Make the most of your CV and sharpen up your interview technique
CVs are a subjective business. The temptation is to put in everything from your primary school swimming certificate onwards and make the layout really complex. But please take it from us – we know what looks good in a CV and will get you to the top of the interview list. Here are our top tips on putting your CV together
- Keep it to between two and four A4 pages – people simply won’t read – or need – anymore than that. Too much detail is as bad (or worse) than too little and experience gained five years ago is of minor interest now, so keep it brief
- Keep the format simple, clean and easy to read – pictures, fancy graphics and strange fonts are just confusing. Resist the urge to ‘jazz up’ your CV to make it stand out – it does just that for all the wrong reasons
- Avoid text boxes, tables and multiple columns – when viewed on another PC it will invariably display documents using different default tabs and margins, totally messing up your clever formatting and making the CV impossible to read
- Use MS-Word (DOC/DOCX) – although PDF avoids some of the problems above, most recruitment companies and job-boards use Word to store and index CVs and converting to DOC from PDF seriously messes up the layout
- Give a skills and qualifications summary on the front page – it will catch the reader’s attention straight away. Ignore what others say about not using technical terms or acronyms –if you’ve used HPLC, C++, Embedded PIC Processors, Pro E 3D-CAD, or Carbon Nanotubes etc we need to know!
- Write your CV in the first person – “I did this” – and in reverse chronological order – last job first – your current expertise and skills are the most relevant to a future employer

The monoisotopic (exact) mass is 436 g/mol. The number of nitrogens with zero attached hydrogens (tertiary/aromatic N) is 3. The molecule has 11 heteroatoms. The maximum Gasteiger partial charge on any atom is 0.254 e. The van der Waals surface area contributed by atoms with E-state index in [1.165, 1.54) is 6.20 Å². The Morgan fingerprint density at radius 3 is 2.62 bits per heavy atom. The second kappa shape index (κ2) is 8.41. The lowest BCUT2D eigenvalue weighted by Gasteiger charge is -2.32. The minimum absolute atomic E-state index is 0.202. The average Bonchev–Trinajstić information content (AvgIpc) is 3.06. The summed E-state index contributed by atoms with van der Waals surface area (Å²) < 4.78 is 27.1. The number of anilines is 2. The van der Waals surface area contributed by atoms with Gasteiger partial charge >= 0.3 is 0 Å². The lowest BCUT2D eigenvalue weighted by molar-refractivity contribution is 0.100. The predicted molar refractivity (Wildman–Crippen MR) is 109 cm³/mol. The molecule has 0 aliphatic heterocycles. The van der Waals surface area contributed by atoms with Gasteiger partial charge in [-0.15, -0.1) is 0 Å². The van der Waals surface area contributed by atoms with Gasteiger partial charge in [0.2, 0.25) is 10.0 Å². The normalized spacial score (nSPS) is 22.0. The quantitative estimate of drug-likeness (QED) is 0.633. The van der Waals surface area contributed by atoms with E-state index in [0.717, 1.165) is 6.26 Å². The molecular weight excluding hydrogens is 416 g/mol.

- Use spell check AND get someone else to proof read the CV – Mistakes here reflect badly and won’t say much for your quality control or attention to detail
- Be Truthful! – Exaggerating or just plain lying really won’t help and you’ll soon be found out when you are interviewed
- Don’t leave unexplained gaps in your work or academic history – you’ll just get asked the question anyway
- Send a copy to Vector!
Interview’s require solid preparation and simple presentation skills inorder to achieve success. If you take time to do this, you’ll be relaxed and come across as a sensible human being and someone the interviewer would like to work with
- Do your homework – we’ll send you details about the job you are going to be interviewed for. Read the job description and check out their website for good measure
- Think of some intelligent questions to ask – not just the salary and holiday allowance! Think of something you’d like to know about the job and the company in advance of the interview
- Leave plenty of time to get to your interview, so you arrive relaxed and in control
- Dress conservatively and smartly – it’s better to be overdressed than under and you’ll feel more confident
- Be friendly and polite, but don’t be over familiar or casual with the interviewer, even if the company does have an informal environment
- Don’t be over-critical of your current employer. If asked be objective and professional about your reasons for changing job – think about this in advance if you need to prepare an answer and keep it brief
- Take some examples of previous work – if you have something you can show the interviewer (without breaking a previous employer’s confidentiality), take it along and show it to the interviewer. It will make an interesting talking point and help bring the discussions into an area you are familiar with
- Remember that the smell of cigarettes, alcohol or pungent food can stay on your breath and clothes for a long time, so no binges the night before your interview!
- Do tell the interviewer if you are interested in the job on offer
- Smile occasionally – it’s an interview not an inquisition. Remember the interviewer has asked to meet you and wants you to go away enthusiastic and wanting the job!